Before joining the Madlab Group, Patrick Heringer and Sarah Jenkins, the owners of Findlay Movement in Cincinnati, Ohio, had just one full-time coach. At the time, they consistently lost 4.5 members each month, their average client value was $152 a month, and their average monthly gross revenue was $14,200 a month.

Fast forward to 2021, and Heringer and Jenkins have grown their membership by 42 percent. Further, they now have three full-time coaches, and their average client value sits at $203 a month. Best of all, their monthly revenue has increased to $26,000 a month, and they hit 29 percent profit in 2021. 

Though Heringer and Jenkins have been the ones to put in the hard work on their business, Jenkins said the ongoing mentorship they have been receiving from their Madlab mentor Audrey Patterson—who they meet with via Zoom once every two weeks—has been invaluable. 

“She has definitely helped with how to implement and create systems...She has helped us figure out what order to make changes in, and she keeps me focused on the next step,” Jenkins explained. 

“I’m always like, ‘Look at all the things we need to do,’ and she’s always like, ‘No, look at all the things you have already done and how you have progressed.’ She has helped us progress in a way that’s sustainable. Every time she has given us homework, it has helped provide more value,” Jenkins added.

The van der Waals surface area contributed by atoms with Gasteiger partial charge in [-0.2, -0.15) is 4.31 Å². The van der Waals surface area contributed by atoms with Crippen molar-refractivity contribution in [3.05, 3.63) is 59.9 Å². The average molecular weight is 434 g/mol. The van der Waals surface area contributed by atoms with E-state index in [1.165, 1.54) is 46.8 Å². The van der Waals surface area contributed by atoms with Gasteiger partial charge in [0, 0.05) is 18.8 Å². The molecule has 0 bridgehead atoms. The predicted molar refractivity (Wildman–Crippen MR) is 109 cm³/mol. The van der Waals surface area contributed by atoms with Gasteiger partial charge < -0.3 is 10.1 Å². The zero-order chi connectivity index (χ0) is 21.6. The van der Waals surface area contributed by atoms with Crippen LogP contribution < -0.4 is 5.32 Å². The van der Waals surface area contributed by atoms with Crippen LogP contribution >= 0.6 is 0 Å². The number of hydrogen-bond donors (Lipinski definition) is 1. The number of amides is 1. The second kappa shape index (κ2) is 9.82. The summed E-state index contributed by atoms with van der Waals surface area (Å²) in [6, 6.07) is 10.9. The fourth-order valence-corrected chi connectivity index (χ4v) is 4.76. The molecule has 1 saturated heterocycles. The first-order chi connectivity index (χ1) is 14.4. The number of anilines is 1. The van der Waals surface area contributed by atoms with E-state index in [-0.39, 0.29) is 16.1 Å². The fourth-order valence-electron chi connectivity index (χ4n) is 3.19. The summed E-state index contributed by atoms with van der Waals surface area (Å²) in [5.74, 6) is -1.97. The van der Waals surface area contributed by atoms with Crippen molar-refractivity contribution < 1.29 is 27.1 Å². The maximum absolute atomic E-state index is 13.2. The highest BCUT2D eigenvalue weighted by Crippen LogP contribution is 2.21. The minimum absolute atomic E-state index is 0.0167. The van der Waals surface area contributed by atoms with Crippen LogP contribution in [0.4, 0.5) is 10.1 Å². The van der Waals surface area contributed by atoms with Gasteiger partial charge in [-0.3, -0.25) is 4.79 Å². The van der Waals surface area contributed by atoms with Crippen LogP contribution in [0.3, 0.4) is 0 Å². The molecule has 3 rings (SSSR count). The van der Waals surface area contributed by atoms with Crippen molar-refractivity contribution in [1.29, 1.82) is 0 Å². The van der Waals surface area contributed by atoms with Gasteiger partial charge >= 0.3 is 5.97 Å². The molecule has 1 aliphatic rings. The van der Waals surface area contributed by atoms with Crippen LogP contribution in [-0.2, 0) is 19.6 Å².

One big game changer for Findlay Movement has been putting all of their clients on hybrid memberships, meaning they do a combination of group classes and one-on-one sessions with their personal coach. 

This has gone a long way in increasing average client value, Jenkins said, adding that the option she has found works best is when clients do regular group classes and also meet with their coach once every six weeks before a new programming cycle begins.

“Before, I was always like, ‘So, this is our cheapest option,’” she explained. She lacked confidence in selling the hybrid membership, which led her to shy away from pushing people into a more expensive hybrid membership at times, Jenkins explained. 

But last year, during a cohesion call with Patterson and Madlab School of Fitness Director Tom Sarosi, she had an aha moment that helped her understand the importance of a hybrid membership, not just for the business, but for clients and coaches, too. 

 “There was a moment on the call where I really understood the why behind the hybrid membership, why it’s so valuable,” she said.

Looking Ahead to 2022

Heringer and Jenkins still have their own book of clients and spend a handful of hours on the floor each week, but Jenkins plans to transition away from on-floor coaching by the end of the second quarter of 2022 to focus primarily on growing the business. 

“I have a transition plan set,” she said, adding that the plan includes bringing on another coach in the upcoming weeks.

Their second goal is to grow the business another 20 percent in 2022 and finally to be able to take a much-needed vacation. 

“Our plan is to take the entire month of August off and go on the road in a camper,” Jenkins said, adding that this is a luxury that wouldn’t have been possible without the success they had in 2021.

- Emily Beers 

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